365 Days of Courage #52: "Risk being seen in all of your glory." - life advice from Jim Carrey

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Yesterday I talked about how "suck it up" is not a career plan.  One of the questions asked by Idris Elba (who I somewhat self-indulgently included in the post) was "What do you want to be when you grow up?  What's your dream?"

How easy or difficult do you find it to answer those two questions?

It never fails to amaze me how hard it is to be yourself.  You would think it would be the most natural thing in the world and yet, for many of us, we lose connection with who we really are at a very young age.  We then make our way through life making decisions from that disconnected place which takes us further and further from who we were born to be.

To be yourself in a world that is constantly trying to make you something else is the greatest accomplishment.
— Ralph Waldo Emerson

My oldest daughter, Eva, is 19 and in her second year of college.  When she was 11 years old, I asked her what she wanted to be when she grew up.  Her response – without a moment’s hesitation – was: “Doctor, teacher, rock star and painter.”  All in one work day, apparently. I remember smiling to myself..

And yet the more I thought about her answer, the more I realized that that is what we should aspire to - not the four professions at the same time, necessarily, but the idea of embracing all the facets of who we are.

Eight years later, it makes me happy that she has remained pretty true to her 11 year old self's prediction - she has just chosen her majors and has decided to do a double major in Physics and Music. She has evolved from a rock star wannabe to a jazz musician.  She has played saxophone in her schools' jazz bands since she was 10 and playing saxophone is a vital part of who she is. I would be surprised (and sad) if 30 year old Eva isn't still playing her saxophone in a jazz band even if that is a hobby rather than her profession.

My 17 year old daughter, Francesca, is a junior in high school and we are starting the college search for her. Like her big sister, she also played saxophone in her school's jazz band in middle school but it never lit her up in the way that it did Eva.   When she started high school and was choosing her first year arts electives,   I was surprised when I saw that she had chosen jazz band as one of her electives. I asked her about it and she said "I thought I would be letting people down if I didn't keep doing band."  

It is small choices like that choice which, when made for the wrong reason - to please others rather than yourself - can take you slowly but surely further and further from who you really are.

Once I reminded Francesca that she could choose the electives that most excited her, she dropped jazz band and chose dance, photography and theater design - choices that ring completely true to me for her.


As a mother and a coach, that is a big part of what I do - noticing when my children or clients are making choices or are living with choices made years ago that don't reflect who they really are - and then helping them to make new choices.  

The question “what do you want to do when you grow up?” implies on some level that we are our jobs. That our jobs define us. The assumption is that, when we grow up and someone asks us “so what do you do?”, we should have a one-word answer.  A label that we can give and the person asking will be able to sum us up. The question also implies that, as we grow up, we will work toward becoming some thing, some label, rather than simply being who we are and finding a life’s work that allows us to be ourselves.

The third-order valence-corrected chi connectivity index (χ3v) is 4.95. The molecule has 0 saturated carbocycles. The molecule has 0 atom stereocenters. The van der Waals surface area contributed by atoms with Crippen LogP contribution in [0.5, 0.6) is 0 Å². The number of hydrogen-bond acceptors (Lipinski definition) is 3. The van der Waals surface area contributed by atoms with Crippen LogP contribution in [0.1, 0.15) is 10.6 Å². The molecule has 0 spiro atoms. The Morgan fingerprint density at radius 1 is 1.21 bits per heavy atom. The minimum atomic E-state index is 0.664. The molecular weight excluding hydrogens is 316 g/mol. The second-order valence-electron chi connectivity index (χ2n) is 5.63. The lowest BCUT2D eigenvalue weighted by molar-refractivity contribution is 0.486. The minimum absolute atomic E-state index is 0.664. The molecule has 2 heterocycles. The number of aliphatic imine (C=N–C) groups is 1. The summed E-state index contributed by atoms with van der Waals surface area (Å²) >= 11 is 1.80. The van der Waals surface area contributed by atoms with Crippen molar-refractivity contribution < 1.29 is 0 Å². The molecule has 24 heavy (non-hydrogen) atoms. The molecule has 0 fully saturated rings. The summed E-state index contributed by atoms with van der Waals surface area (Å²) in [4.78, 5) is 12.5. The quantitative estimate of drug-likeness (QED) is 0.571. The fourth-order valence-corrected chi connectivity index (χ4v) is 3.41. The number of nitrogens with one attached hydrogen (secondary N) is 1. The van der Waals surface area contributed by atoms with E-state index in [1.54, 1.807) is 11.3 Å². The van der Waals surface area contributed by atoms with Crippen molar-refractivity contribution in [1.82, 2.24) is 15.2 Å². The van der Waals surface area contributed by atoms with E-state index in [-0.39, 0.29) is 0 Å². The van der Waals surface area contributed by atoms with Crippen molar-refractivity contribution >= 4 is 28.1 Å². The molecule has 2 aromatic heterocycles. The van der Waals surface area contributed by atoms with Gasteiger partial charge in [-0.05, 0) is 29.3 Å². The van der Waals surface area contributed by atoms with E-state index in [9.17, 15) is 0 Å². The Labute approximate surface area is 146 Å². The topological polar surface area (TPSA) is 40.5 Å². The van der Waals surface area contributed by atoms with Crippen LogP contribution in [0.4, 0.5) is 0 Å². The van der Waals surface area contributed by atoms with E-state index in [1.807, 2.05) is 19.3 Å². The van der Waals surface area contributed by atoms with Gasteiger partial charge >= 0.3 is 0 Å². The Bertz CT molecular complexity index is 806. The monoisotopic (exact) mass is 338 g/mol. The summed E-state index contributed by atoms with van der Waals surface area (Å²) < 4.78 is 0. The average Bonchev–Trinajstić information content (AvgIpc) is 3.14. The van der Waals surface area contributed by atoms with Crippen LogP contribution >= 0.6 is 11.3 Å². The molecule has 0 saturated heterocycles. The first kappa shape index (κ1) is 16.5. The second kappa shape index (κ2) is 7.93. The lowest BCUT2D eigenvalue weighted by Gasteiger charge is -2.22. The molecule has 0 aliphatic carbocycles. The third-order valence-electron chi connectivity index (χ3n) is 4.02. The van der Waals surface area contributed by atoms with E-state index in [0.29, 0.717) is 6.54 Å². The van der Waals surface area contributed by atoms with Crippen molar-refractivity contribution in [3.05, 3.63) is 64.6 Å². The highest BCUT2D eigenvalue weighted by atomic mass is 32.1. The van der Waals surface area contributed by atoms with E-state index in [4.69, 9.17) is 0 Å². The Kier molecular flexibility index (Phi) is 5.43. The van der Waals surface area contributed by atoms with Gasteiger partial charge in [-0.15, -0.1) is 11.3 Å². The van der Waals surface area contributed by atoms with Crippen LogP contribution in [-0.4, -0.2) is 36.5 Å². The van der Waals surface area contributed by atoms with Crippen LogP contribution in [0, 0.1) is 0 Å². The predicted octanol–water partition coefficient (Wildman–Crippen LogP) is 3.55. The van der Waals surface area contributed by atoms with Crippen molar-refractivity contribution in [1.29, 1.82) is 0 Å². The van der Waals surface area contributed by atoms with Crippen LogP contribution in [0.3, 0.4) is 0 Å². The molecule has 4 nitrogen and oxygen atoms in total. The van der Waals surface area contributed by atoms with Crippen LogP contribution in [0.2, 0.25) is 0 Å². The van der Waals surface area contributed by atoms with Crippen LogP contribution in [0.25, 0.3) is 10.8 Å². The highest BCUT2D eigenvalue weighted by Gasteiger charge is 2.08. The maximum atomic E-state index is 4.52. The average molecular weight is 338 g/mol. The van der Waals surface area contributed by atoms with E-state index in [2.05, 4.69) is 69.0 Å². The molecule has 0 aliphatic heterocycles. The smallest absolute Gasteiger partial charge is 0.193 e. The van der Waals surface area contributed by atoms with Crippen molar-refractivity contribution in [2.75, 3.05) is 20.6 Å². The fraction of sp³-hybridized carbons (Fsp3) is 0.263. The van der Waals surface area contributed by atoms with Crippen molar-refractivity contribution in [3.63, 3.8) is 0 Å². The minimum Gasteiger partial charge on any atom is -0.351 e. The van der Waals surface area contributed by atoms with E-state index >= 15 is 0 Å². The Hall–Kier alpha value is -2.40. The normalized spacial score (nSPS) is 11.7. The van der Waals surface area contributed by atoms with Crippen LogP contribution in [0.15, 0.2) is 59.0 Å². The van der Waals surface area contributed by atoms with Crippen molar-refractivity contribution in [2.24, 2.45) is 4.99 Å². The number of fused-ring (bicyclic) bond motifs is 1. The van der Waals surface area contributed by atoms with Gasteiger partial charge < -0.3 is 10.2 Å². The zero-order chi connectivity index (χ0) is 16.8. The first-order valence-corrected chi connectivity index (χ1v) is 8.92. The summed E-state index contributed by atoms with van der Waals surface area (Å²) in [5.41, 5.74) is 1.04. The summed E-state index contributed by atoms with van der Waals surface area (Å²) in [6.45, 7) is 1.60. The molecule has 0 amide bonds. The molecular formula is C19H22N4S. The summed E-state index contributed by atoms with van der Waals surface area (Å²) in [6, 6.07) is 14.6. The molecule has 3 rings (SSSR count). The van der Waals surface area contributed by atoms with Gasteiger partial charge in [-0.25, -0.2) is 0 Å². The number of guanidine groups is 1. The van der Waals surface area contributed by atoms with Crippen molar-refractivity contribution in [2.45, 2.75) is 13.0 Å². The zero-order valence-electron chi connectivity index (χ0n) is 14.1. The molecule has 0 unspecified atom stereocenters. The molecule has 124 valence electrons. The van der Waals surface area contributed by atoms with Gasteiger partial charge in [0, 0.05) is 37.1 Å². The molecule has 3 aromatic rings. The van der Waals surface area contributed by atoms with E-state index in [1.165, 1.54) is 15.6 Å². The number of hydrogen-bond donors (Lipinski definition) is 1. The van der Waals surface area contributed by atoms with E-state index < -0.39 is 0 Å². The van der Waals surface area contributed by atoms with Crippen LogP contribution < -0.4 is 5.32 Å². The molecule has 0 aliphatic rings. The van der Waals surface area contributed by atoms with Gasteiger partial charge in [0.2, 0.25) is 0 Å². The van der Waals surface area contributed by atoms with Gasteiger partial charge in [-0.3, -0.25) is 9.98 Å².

Instead of asking “what do you want to be when you grow up?”, I’ve started to ask my children (and my clients): “what would you like to do (when you grow up) that would allow you to be who you are?”

I asked myself the same question and the things that I want to do that allow me to be me are:

  • write

  • perform

  • coach

I don't expect all 3 of those things to provide income but I consider each of them equally important aspects of who I am and who I want to be.


What would YOUR eleven year old self have answered to the question "what do you want to be when you grow up?"

Did you stay true to any part of your 11 year old self's prediction?  If not, why not? Can you see when the disconnect began? Can you see a pattern of choices that were made to please others instead of pleasing yourself?


Take a few minutes to do the following exercise:

Write down the following information ...

  • Name

  • Profession

  • Marital Status

  • Age

  • City where you live

  • City where you were born

  • Which college(s) you went to

  • What you studied

  • How many children you have and their names

  • The accomplishment of which you are most proud

Now, looking at the list you just wrote, I want you to write 3-4 sentences to introduce yourself WITHOUT USING any of the above information.

Did you find it hard to describe yourself without any of the usual labels? How did it feel to describe yourself in this way? Were you surprised by what you chose to include in your introduction once you were unable to use the conventional labels?


Please take some time this week to watch Jim Carrey's commencement address at the 2014 MUM Graduation (approximately 27 minutes) - there is so much brilliance in it.


How will you serve the world? What do they need that your talent can provide? That’s all you have to figure out. The effect you have on others is the most valuable currency there is. Risk being seen in all of your glory. You can fail at what you don’t want so you might as well take a chance at doing what you love. Relax and dream up a good life.
— Jim Carrey


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